7 Fun Hollywood Choices for a Jiu-Jitsu Themed Movie Night

From Rocky-style sports dramas to full-blown science fiction action-adventure epics, Brazilian jiu-jitsu has found its spotlight on the silver screen across a surprisingly wide range of genres over the years. Consider some of these options for a movie night with your BJJ teammates!

  1. Born a Champion (2021)

BJJ black belt and Boondock Saints star Sean Patrick Flanery’s self-proclaimed love letter to the gentle art takes a nostalgic romp through nineties-era Brazilian jiu-jitsu in the US. The film follows a fictional pioneer of the sport, played by Flanery, as he fights to prove the worth of his beloved art form.

Check out Screen Rant’s interview with Sean Patrick Flanery on the experiences that inspired the film

  1. The John Wick series (2014)

Yes, technically this is three (soon-to-be four!) movies, not one, but we’re going to bend the rules a little and slot the whole trilogy into this spot. While most will agree that you watch John Wick movies less for the plot, and more the aesthetics, when the aesthetics include arguably the most intricately-choreographed jiu-jitsu to be seen in a modern action blockbuster, grappling geeks are going to sit up and take notice.

As a bonus, check out this feature on Keanu Reeves training with the Machado brothers to prepare for his role.

  1. Dangal (2016)

This one’s for all you wrestle-jitsu aficionados out there. While the star feature of Aamir Khan’s 2016 biopic opus is actually wrestling, rather than BJJ, there’s a lot to love about the grappling on display in this movie. Based on the real-life exploits of the legendary Phogat girls, who first skyrocketed to fame for putting Indian wrestling on the map at the Commonwealth Games, this heartwarming Bollywood feature will inspire you to drill your takedowns like there’s no tomorrow.

  1. Pacific Rim (2013)

Although Guillermo del Toro’s loving homage to mecha and monsters is relatively light on the actual jiu-jitsu content, it’s still a lot of fun seeing classic BJJ attacks like an omoplata to wristlock sequence and a loose straight ankle lock setup come into play during those meticulously choreographed hand-to-hand combat sequences between our heroes. 

Plus, who doesn’t enjoy giant robots punching giant monsters in the face? The only thing potentially better might be giant robots rear naked choking giant monsters into submission.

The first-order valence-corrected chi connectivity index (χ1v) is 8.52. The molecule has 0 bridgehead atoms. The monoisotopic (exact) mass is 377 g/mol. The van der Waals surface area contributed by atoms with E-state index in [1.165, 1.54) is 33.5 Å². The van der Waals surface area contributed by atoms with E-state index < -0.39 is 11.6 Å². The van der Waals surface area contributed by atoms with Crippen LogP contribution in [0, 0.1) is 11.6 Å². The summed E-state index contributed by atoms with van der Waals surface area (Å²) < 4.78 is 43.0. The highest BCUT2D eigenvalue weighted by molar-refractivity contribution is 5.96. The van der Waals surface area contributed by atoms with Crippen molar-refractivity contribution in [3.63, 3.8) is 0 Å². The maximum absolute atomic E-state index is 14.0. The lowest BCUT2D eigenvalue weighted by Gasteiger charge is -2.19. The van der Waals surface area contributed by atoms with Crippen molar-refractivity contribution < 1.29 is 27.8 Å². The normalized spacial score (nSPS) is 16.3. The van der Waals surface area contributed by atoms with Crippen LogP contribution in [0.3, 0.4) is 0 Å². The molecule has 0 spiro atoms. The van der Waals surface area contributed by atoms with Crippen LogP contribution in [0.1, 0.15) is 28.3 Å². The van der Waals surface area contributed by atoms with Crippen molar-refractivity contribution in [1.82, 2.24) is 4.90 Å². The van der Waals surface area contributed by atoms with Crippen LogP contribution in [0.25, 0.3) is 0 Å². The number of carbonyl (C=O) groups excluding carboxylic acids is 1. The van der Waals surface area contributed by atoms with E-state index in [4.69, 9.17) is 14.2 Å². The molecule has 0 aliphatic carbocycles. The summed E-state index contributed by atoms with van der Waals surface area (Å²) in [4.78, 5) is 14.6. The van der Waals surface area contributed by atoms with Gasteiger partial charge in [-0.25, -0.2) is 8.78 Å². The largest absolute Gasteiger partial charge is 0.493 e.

1. Choke (1999)

If you’re more in the mood for nonfiction, this classic late 90s documentary on Rickson Gracie’s Vale Tudo title defense in Tokyo remains a must-see for martial arts nerds. Not only does it provide a fascinating behind-the-scenes look at one of the most famous figures in Brazilian jiu-jitsu history, it’s also a well-preserved time capsule of an early MMA era without weight classes, or indeed, strict enforcement for rules of engagement – and the results are pretty wild to witness on film.

Bonus: if you haven’t heard of Yuki Nakai, wait till you see that guy in action against men twice his size.

  1. Enola Holmes (2020)

Okay, so this charming Netflix adaptation of novelist Nancy Springer’s YA mystery series isn’t going to win any awards for historical accuracy, but the movie’s foray into Victorian ladies’ obsession with jiu-jitsu – or “suffrajitsu” – during the early 1900s reportedly has some basis in truth

Granted, the more classically Japanese jiu-jitsu of the Victorian era is unlikely to have involved, say, Enola’s neat little inversion to leglock sequence – or “corkscrew,” as she calls it – that we see on screen, but it does make for great TV.

  1. Warrior (2011)

While this tale of two brothers going to war in the cage is better known as a big screen MMA drama than something overtly jiu-jitsu specific, we’re treated to some fun submission grappling sequences in the cage, courtesy of Joel Edgerton’s Brendan.

Bonus points for starring real-life BJJ blue belt competitor Tom Hardy opposite Edgerton.

Honorable Mention: Redbelt (2008)

Love it or hate it, this mid-2000s martial arts drama is an endearingly schlocky mainstay of any conversation about jiu-jitsu movies. Featuring a surprisingly star-studded cast, including Academy Award nominee Chiwetel Ejiofor as our lead, Redbelt is also known for its stunt-casting of various well-known martial arts professionals, including Randy Couture, John Machado, and Dan Inosanto. That said, it’s not particularly well-known for, say, realism, so manage your expectations accordingly.


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